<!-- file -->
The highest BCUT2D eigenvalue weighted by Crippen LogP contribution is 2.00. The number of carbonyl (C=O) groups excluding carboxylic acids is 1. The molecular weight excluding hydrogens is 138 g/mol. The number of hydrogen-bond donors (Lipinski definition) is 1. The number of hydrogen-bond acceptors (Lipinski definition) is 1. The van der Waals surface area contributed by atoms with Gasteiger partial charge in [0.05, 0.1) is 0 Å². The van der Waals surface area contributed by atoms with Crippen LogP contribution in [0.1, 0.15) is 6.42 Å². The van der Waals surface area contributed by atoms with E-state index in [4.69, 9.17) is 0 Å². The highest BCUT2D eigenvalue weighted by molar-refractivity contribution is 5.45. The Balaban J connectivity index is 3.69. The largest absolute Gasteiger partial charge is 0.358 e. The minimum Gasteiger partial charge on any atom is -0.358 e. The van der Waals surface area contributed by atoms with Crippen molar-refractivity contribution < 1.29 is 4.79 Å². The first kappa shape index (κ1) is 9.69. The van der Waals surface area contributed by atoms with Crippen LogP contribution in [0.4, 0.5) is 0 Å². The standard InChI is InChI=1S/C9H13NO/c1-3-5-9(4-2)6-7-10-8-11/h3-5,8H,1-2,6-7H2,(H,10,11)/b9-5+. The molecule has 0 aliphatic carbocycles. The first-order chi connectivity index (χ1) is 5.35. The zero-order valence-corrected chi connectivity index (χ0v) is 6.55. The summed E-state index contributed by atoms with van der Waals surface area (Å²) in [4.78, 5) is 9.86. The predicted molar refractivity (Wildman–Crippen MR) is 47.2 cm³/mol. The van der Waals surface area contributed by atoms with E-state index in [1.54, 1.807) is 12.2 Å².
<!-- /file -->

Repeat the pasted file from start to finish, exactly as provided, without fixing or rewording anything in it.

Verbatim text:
The highest BCUT2D eigenvalue weighted by Crippen LogP contribution is 2.00. The number of carbonyl (C=O) groups excluding carboxylic acids is 1. The molecular weight excluding hydrogens is 138 g/mol. The number of hydrogen-bond donors (Lipinski definition) is 1. The number of hydrogen-bond acceptors (Lipinski definition) is 1. The van der Waals surface area contributed by atoms with Gasteiger partial charge in [0.05, 0.1) is 0 Å². The van der Waals surface area contributed by atoms with Crippen LogP contribution in [0.1, 0.15) is 6.42 Å². The van der Waals surface area contributed by atoms with E-state index in [4.69, 9.17) is 0 Å². The highest BCUT2D eigenvalue weighted by molar-refractivity contribution is 5.45. The Balaban J connectivity index is 3.69. The largest absolute Gasteiger partial charge is 0.358 e. The minimum Gasteiger partial charge on any atom is -0.358 e. The van der Waals surface area contributed by atoms with Crippen molar-refractivity contribution < 1.29 is 4.79 Å². The first kappa shape index (κ1) is 9.69. The van der Waals surface area contributed by atoms with Crippen LogP contribution in [0.4, 0.5) is 0 Å². The standard InChI is InChI=1S/C9H13NO/c1-3-5-9(4-2)6-7-10-8-11/h3-5,8H,1-2,6-7H2,(H,10,11)/b9-5+. The molecule has 0 aliphatic carbocycles. The first-order chi connectivity index (χ1) is 5.35. The zero-order valence-corrected chi connectivity index (χ0v) is 6.55. The summed E-state index contributed by atoms with van der Waals surface area (Å²) in [4.78, 5) is 9.86. The predicted molar refractivity (Wildman–Crippen MR) is 47.2 cm³/mol. The van der Waals surface area contributed by atoms with E-state index in [1.54, 1.807) is 12.2 Å².